OK…so what does all this have to do with yogurt? There's not much good research around food and yeast infections in general, but according to Columbia University, the bacteria L. acidophilus and Lactobacillus found in your cup of Danon has antifungal properties that can inhibit Candida's growth.

A small November 2015 study in the ‌Global Journal of Health Science‌ split people assigned female at birth (AFAB) with yeast infections into two groups. Half were given a vaginal cream made of yogurt and honey; the other half were given an anti-fungal cream. After applying the cream for 14 days, the infection had cleared up in 67 percent of those using the yogurt-honey mixture and 80 percent of those using the anti-fungal. A February 2012 study in ‌General Gynecology‌ found similar results among pregnant people.


A later study, published June 2017 in ‌Egyptian Nursing Journal‌, suggested that eating yogurt can also help reduce the symptoms of a yeast infection. The study revealed that, in addition to receiving medical treatment, 88 percent of women who ate one cup of plain yogurt a day experienced yeast infection relief after two weeks, compared to 72 percent of those who didn't load up on Stonyfield.

Without clinical trials, we can't say for sure whether yogurt is your best bet. But if you want to give it a try, there's no harm in it — just pick one that's unflavored and unsweetened, and look for a label that says it contains "live cultures" or "active cultures." Dr. Gaither notes that regular yogurt consumption can also be preventative against future or recurring yeast infections.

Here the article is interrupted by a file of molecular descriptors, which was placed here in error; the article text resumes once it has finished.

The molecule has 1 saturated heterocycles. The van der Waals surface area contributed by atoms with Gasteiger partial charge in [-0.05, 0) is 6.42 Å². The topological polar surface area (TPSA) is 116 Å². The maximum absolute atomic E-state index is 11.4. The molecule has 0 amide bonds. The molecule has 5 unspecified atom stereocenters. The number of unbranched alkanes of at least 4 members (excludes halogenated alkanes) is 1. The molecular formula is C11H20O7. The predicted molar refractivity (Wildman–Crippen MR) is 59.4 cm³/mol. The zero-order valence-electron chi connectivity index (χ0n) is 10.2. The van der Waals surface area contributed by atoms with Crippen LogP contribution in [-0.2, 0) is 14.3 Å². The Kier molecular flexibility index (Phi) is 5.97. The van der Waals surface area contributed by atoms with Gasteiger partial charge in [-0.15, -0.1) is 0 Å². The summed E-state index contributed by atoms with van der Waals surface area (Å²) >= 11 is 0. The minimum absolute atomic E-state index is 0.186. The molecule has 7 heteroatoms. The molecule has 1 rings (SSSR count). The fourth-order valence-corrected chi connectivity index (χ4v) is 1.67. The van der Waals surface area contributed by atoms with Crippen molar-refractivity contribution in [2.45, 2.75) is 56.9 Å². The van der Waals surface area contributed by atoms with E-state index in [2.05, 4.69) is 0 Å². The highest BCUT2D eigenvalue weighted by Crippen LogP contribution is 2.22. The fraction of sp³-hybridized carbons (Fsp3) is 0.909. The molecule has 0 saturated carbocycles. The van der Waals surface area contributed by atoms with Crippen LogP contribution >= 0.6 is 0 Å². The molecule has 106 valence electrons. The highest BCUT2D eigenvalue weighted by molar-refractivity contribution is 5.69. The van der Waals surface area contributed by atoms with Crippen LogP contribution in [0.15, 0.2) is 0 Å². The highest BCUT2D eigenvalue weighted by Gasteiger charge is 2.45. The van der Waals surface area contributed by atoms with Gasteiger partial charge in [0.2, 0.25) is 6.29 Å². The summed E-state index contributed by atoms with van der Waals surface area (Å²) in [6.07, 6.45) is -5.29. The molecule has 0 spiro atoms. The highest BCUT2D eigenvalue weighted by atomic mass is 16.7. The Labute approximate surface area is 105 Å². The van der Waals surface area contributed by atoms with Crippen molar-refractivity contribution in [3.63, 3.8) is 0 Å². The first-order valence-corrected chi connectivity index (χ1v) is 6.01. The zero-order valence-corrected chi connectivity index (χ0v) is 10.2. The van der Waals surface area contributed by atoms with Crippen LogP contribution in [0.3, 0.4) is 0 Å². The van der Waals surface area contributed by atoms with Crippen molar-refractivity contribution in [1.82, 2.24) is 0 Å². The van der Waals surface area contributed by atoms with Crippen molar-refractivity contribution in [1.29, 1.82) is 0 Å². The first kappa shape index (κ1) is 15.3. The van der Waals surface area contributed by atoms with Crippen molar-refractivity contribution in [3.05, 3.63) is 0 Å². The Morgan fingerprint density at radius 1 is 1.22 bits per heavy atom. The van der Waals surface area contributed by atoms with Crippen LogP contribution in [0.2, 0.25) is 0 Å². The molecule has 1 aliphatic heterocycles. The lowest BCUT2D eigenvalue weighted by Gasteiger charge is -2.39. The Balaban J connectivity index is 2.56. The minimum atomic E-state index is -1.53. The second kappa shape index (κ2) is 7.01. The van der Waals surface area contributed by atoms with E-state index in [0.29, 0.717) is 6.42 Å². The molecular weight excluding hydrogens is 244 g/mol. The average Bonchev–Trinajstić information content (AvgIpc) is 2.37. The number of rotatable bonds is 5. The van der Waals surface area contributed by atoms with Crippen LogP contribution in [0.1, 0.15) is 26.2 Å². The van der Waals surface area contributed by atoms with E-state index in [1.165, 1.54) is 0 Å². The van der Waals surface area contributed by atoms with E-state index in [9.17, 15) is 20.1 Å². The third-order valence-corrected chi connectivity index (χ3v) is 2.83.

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2. Pop a Probiotic

Look for "Lactobacillus" on the label of your probiotic.
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In addition to upping your levels of Candida-fighting bacteria by gobbling yogurt, probiotics could have a positive effect on a yeast infection. "Taking daily Acidophilus tablets, which contain Lactobacillus, might help and is safe in pregnancy," Dr. Gaither says.


A January 2020 study in ‌Microorganisms‌ found that lactobacillus probiotics "represent a very promising tool" to protect people AFAB from vaginal yeast infections — but researchers noted that a high-quality supplement is imperative.

One to try:‌ Metagenics UltraFlora Women's ($44.45 for a 30-day supply,

3. Apply Vaseline to Your Vulva

Don't scratch — apply a mild ointment to ease itchiness.
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If your vulva is also irritated, the Cleveland Clinic says coating the area with a thick ointment like Vaseline ($12.51 for a pack of 3, or Aquaphor ($9.58, can reduce itching and prevent the infection from spreading.

Note that this is by no means a cure; rather, it's a way to manage symptoms while you wait to see your doc.

What About Coconut Oil?

An April 2019 lab study in ‌Microbiology Research Journal International‌ found that virgin coconut oil exhibited antifungal activity against Candida albicans, the primary fungus at play in a yeast infection.

But keep in mind that this was an in-vitro (test tube) experiment, and there's no clinical data about how it might work (or not) in the human v-zone.